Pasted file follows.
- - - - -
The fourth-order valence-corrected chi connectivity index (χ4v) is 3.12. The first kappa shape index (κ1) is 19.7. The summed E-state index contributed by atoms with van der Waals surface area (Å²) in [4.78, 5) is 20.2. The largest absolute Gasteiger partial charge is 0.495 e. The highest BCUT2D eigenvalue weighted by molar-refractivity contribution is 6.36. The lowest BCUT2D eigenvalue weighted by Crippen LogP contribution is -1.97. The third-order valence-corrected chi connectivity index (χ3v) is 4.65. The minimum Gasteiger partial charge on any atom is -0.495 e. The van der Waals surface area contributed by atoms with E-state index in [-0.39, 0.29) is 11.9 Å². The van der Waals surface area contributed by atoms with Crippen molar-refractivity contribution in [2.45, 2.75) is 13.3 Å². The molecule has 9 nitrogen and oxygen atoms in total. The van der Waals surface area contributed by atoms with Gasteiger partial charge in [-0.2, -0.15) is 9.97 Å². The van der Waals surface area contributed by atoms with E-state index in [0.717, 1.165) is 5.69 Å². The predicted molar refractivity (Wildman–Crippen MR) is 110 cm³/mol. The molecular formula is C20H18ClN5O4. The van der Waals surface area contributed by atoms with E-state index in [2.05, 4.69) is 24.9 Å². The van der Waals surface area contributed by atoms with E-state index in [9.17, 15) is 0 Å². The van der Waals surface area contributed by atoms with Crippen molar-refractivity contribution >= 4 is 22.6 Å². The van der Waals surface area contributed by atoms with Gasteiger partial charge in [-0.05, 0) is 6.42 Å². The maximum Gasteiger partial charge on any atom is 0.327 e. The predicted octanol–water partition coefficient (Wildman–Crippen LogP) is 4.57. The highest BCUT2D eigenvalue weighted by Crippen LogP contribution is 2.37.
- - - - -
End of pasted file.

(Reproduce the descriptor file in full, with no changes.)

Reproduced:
The fourth-order valence-corrected chi connectivity index (χ4v) is 3.12. The first kappa shape index (κ1) is 19.7. The summed E-state index contributed by atoms with van der Waals surface area (Å²) in [4.78, 5) is 20.2. The largest absolute Gasteiger partial charge is 0.495 e. The highest BCUT2D eigenvalue weighted by molar-refractivity contribution is 6.36. The lowest BCUT2D eigenvalue weighted by Crippen LogP contribution is -1.97. The third-order valence-corrected chi connectivity index (χ3v) is 4.65. The minimum Gasteiger partial charge on any atom is -0.495 e. The van der Waals surface area contributed by atoms with E-state index in [-0.39, 0.29) is 11.9 Å². The van der Waals surface area contributed by atoms with Crippen molar-refractivity contribution in [2.45, 2.75) is 13.3 Å². The molecule has 9 nitrogen and oxygen atoms in total. The van der Waals surface area contributed by atoms with Gasteiger partial charge in [-0.2, -0.15) is 9.97 Å². The van der Waals surface area contributed by atoms with E-state index in [0.717, 1.165) is 5.69 Å². The predicted molar refractivity (Wildman–Crippen MR) is 110 cm³/mol. The molecular formula is C20H18ClN5O4. The van der Waals surface area contributed by atoms with E-state index in [2.05, 4.69) is 24.9 Å². The van der Waals surface area contributed by atoms with E-state index in [9.17, 15) is 0 Å². The van der Waals surface area contributed by atoms with Crippen molar-refractivity contribution >= 4 is 22.6 Å². The van der Waals surface area contributed by atoms with Gasteiger partial charge in [-0.05, 0) is 6.42 Å². The maximum Gasteiger partial charge on any atom is 0.327 e. The predicted octanol–water partition coefficient (Wildman–Crippen LogP) is 4.57. The highest BCUT2D eigenvalue weighted by Crippen LogP contribution is 2.37.